The Board is encouraged with the International Association of Classification Societies' (IACS) intention to carry out critical crack length calculations taking into account the actual material characteristics included in this report. Based on the results of this analysis, IACS will apparently consider whether (or not) to introduce a screening of the material properties of shell plating in way of the single skin areas of the cargo and machinery region in ships with ice strengthening. The Board is also encouraged with the work of IMO involving restrictions on alternate hold loading and their proposal for "Goal-based new ship construction standards".
The Board is concerned, however, that even if a standard is agreed upon, too low a standard would cause unwanted and necessary constraints with a questionable safety benefit. Furthermore, until such time that restrictions or regulations are put into effect, existing bulk carriers and their crews continue to be at risk. Additionally, even vessels without ice strengthening are regularly called upon to trade in waters with sea temperatures at or near 0ºC. By limiting any possible modifications of the IACS UR S6 (Use of steel grades for various hull members) to ice-strengthened vessels, other vessels would continue to be exposed to unacceptable residual risks.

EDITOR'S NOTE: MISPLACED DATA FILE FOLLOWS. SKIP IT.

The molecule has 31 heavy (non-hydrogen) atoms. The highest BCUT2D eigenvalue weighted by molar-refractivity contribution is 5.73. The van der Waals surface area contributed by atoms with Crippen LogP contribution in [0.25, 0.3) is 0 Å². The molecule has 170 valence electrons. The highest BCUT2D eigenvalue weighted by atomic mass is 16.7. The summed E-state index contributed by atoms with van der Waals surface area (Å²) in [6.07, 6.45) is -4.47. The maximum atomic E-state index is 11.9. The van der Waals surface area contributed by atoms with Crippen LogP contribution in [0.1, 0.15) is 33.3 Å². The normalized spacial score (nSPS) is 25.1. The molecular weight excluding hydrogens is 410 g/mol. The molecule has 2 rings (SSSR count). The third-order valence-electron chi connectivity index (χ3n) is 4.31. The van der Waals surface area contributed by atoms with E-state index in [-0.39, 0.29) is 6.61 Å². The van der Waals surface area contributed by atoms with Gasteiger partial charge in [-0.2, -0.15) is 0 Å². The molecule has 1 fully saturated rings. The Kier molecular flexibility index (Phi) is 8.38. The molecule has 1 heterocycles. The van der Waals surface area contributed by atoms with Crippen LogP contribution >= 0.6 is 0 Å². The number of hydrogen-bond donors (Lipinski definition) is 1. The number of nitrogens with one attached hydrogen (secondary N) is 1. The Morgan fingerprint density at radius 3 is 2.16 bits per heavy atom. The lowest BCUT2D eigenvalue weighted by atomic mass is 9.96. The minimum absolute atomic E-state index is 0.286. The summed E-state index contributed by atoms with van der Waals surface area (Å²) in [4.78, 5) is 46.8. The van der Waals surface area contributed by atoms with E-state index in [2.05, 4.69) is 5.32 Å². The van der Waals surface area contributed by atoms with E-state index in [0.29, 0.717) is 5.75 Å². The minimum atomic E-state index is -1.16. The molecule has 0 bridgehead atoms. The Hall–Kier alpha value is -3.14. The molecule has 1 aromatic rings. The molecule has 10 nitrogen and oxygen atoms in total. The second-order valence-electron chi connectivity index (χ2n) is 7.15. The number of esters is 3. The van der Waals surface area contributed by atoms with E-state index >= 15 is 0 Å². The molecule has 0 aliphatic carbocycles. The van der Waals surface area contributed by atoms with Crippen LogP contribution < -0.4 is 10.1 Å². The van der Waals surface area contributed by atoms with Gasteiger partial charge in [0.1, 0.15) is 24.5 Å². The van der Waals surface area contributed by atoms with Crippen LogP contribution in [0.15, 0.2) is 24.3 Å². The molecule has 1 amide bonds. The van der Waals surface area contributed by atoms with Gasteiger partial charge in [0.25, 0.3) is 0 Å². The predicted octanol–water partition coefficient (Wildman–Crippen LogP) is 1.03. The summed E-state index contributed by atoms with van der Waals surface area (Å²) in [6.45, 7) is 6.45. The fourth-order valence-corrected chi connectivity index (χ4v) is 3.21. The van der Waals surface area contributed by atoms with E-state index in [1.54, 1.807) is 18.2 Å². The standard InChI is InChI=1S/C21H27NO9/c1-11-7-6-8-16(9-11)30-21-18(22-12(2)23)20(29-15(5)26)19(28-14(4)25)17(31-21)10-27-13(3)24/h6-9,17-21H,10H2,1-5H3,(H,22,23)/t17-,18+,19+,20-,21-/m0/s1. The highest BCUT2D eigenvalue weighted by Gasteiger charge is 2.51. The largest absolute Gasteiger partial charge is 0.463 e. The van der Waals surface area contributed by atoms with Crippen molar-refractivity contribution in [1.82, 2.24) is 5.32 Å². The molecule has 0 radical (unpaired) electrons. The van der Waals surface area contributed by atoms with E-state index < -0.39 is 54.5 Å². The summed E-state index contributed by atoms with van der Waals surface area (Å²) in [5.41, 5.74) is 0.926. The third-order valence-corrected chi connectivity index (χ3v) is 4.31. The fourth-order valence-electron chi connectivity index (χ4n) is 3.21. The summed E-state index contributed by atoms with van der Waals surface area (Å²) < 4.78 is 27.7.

The Board will continue to monitor this safety issue.
This report concludes the Transportation Safety Board's investigation into this occurrence. Consequently, the Board authorized the release of this report on 08 October 2003.
|Time||Hold||Weight (Mt)||Rate (Mt/min)|
3. SOLAS requirements stipulate immersion suits be carried for each member of the rescue boat. In the case of the Lake Carling, each of the seven members of the rescue boat had an attributed immersion suit.
9. A.W. Pense. Evaluation of Fracture Criteria for Ship Steels and Weldments, Ship Structure Committee, SSC-307, 1981. T.L. Anderson. Elastic-Plastic Fracture Mechanics, Ship Structure Committee, SSC-345 (Part 1) 1990.
18. See Appendix B for comparison of Lake Carling side shell plate with that of Lloyd's tests.
22. The Kurdistan shell plates, almost entirely of grade A steel, were found to have 27 Joule Charpy transition temperatures of between 5º and 20ºC. The vessel broke in two on March 15 1979 in the cold waters of the Cabot Strait (Canada), six years after its construction.